This will be the banjo that he sits and plays to me out in front of his cabin.
I am going back to the old days of to when the slaves made
instruments from the "Calabash", or common Southern
I will of course employ many modern techniques to this process, to add durability, and hopefully enhanced tones.
(The Southern gourd will come back to haunt me.)
You may see many BEAUTIFUL examples of gourd
banjos on this fine website.
What I have done, is cleared the dried calabash of its seeds and pulp which was like a dried out pumpkin, sort of, and I then scraped it clean with my scraper.
My first upgrade, is to add a 10" embroidery hoop as a reinforcement to the edge and to be used as a tack strip as well.
There will be more strips added later, for added rigidity.
Here, you see it after it has had lacquer pored into it and swished around to seal the pores, another upgrade.
Hand rubbed lacquer on the outsides
The bearing edge has been rounded and lacquered then sanded
This is a piece of English white oak, a more traditional wood, for this period.
After all rough shaping , cutting in the 5th peg ramp and sanding, I am starting the detail work .
I will leave a thumb rest
I have made a little "Vinnie" styling here.
I have radius sanded an area in under the neck, to the heel that will feel very good to the thumb while playing up high on the neck
And I have also relieved the heel sides and the cap for a cool design.
I am starting to make the
heel cut that will fit an irregular surface like a gourd body.
It will take a lot of indicating to get where I want to be.
You have to chose a place on the gourd and mark it, then keep indicating the neck for that spot.
That's the best way to get it to match tight
Getting real close now with the right height, and neck angle.
Now a little modernization, with some bracing, and some CA
This gourd has to last until Barry and I can sit and play together on our porch.
I am using a traditional style minstrel peg head.
I chose the short string on the top string because that seems right to me.
Peg holes drilled and outside smoothed up.
I am doing a little relief carving to enhance its looks.
Made it look like a "note", with a backwards tail, like its owner
There will be many things not common, on this project.
How bout some Elk bone, for the nut
You got any?
I have a little bow left in the neck so I will plane it down before putting on the Cocobolo fingerboard.
All flat now, and ready to add the board.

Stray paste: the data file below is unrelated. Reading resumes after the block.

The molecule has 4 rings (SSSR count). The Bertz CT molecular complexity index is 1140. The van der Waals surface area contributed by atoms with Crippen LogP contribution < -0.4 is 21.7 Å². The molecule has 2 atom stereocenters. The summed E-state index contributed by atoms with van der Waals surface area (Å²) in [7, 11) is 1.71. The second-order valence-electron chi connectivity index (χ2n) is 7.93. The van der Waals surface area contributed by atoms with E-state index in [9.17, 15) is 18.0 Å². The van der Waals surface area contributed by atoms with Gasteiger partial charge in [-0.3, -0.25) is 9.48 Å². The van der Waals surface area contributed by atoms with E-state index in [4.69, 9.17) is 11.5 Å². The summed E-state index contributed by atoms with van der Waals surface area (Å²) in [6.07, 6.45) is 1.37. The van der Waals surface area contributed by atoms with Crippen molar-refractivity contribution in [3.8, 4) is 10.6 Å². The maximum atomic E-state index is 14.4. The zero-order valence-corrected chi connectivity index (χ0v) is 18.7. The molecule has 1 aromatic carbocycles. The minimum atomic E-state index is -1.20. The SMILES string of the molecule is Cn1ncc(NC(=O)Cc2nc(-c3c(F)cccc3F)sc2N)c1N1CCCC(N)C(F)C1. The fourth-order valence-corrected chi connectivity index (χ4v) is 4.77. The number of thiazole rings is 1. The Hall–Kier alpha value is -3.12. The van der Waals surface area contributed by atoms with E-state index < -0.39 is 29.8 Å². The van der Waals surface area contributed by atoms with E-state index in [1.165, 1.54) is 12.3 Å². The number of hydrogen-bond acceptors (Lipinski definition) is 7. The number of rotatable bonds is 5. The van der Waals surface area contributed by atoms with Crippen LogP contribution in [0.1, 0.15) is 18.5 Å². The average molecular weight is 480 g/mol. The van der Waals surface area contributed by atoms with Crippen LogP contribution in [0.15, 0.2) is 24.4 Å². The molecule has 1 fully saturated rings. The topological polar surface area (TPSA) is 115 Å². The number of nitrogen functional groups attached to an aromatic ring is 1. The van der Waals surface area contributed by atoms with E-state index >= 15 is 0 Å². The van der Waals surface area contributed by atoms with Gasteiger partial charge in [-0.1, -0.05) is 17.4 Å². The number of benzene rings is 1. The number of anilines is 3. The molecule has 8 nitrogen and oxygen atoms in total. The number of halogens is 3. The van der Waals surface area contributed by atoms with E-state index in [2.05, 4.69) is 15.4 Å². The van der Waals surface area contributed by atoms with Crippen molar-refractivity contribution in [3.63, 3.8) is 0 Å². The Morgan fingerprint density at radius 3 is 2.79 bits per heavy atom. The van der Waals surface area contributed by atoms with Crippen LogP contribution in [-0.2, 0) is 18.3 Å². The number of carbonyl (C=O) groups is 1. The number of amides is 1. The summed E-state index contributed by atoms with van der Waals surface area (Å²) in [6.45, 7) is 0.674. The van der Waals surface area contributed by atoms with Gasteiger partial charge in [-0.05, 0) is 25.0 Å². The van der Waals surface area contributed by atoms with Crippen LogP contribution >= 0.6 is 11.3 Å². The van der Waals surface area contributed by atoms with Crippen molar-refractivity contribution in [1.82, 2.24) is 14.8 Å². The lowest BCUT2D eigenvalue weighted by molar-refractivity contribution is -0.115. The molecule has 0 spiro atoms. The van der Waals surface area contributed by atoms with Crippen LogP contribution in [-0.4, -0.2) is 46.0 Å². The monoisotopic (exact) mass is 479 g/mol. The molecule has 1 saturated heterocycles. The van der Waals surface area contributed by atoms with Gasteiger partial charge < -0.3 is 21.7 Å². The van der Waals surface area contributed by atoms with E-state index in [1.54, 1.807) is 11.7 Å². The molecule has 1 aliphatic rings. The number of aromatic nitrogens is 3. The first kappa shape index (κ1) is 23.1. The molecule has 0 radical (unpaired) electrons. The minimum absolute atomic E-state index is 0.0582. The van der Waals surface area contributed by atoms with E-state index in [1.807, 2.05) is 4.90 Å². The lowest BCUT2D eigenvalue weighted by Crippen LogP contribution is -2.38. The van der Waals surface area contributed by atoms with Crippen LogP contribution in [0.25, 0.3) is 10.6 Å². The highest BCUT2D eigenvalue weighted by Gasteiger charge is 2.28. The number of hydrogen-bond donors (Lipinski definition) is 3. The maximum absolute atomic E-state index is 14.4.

Board on and profiled.
The swirl grain worked out so that I could put it right at the 5th peg ramp.
These are pieces of "Lightning struck" OAK.
The dark one is from my Granma's White oak tree that was 3 ft in diameter.
That was turned dark by the bolt and the light one oddly enough, is Red oak, from a tree in my Dad and Mom's yard that was turned white by a bolt.
I will be using these for some inlay stuff.
Lightning and I have a close relationship, nuff said.
That is a piece of whalebone and the eye of the center of the White oak
I will use a strip of cocobolo for the long piece.
Remember, this is supposed to be as rudimentary as possible.......with modern refinements!
Adding in some color, with stains
Just a look
I will stain the gourd next.
Good enough I say for this baby.
Reminds me of Goldie, a little bit........Maybe Farrah :)
Fade job, no silicone!
A much better color match now
I have drilled out and profiled the neck to fit a standard Vega style dowel with a 3/4 pin.
It has been glued and allowed to set.
Dowel cuts complete .
First "sound holes" drilled.
Final cut in work.
Nice snug fit on both ends.
I will now be able to create the outside shim and inside reinforcement plates, front and rear.
Dowel bears directly on bracing dowels.
I think the end assembly will carry sound well.
Sanding down to final height
This is the level I want to be at.
Rounding the bearing edge
Now back on the shelf, until the next "play time"
I save the weekends for pet projects I like!
I am using West Systems 105 /205 marine epoxy, because I am totally familiar with its properties and characteristics.
I will use a 7oz woven cloth for the glass, and will be using a standard "Mold release" compound which allows the contact point to remain un-adhered so that I can get the neck back out, trim the shim, finish out the neck.
The compound is basically a waxy substance which will allow the release after cure time.
Applying release compound in all necessary areas, to inhibit "locking"
Taped areas for protection and release compound onto the tape.
I left a tad of wood showing, I want the glass to ride up onto it.
Wiping on the release compound
Here is the glass, cut to fit.
It will be removed, and the resin will be floated into it, and then back in it goes.
This "fluff", is chopped up glass cloth to use as filler, in tight areas.
It will form a reinforced paste, commonly known as "kitty hair"
I will pack it in the cracks and then cover it with strips of glass fiber strips.
Mixing the two part resin.
All glass is laid and curing under lights (2 hrs).
Cutting back the "flashing",after tape removal.
Ready to release...............
..........and successful !!
Always a good thing.
With some "fuzz" ground away, on the outside.